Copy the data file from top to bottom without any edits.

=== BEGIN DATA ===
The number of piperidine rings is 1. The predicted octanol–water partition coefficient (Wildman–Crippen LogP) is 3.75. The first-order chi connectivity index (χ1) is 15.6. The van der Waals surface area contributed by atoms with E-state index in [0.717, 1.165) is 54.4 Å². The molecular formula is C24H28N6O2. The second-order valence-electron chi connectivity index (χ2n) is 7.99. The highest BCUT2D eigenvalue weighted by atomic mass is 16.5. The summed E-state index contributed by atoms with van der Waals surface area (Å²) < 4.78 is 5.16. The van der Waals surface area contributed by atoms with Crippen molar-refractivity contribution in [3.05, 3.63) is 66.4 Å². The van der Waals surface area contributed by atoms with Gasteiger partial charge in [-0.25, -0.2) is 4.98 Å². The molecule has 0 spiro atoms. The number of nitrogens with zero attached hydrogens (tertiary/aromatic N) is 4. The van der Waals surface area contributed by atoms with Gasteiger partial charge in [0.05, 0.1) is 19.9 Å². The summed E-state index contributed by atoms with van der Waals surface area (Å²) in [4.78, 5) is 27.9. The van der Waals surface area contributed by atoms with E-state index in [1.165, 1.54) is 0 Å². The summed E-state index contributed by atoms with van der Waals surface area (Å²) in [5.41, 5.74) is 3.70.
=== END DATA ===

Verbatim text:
The number of piperidine rings is 1. The predicted octanol–water partition coefficient (Wildman–Crippen LogP) is 3.75. The first-order chi connectivity index (χ1) is 15.6. The van der Waals surface area contributed by atoms with E-state index in [0.717, 1.165) is 54.4 Å². The molecular formula is C24H28N6O2. The second-order valence-electron chi connectivity index (χ2n) is 7.99. The highest BCUT2D eigenvalue weighted by atomic mass is 16.5. The summed E-state index contributed by atoms with van der Waals surface area (Å²) < 4.78 is 5.16. The van der Waals surface area contributed by atoms with Crippen molar-refractivity contribution in [3.05, 3.63) is 66.4 Å². The van der Waals surface area contributed by atoms with Gasteiger partial charge in [-0.25, -0.2) is 4.98 Å². The molecule has 0 spiro atoms. The number of nitrogens with zero attached hydrogens (tertiary/aromatic N) is 4. The van der Waals surface area contributed by atoms with Gasteiger partial charge in [0.05, 0.1) is 19.9 Å². The summed E-state index contributed by atoms with van der Waals surface area (Å²) in [4.78, 5) is 27.9. The van der Waals surface area contributed by atoms with E-state index in [1.165, 1.54) is 0 Å². The summed E-state index contributed by atoms with van der Waals surface area (Å²) in [5.41, 5.74) is 3.70.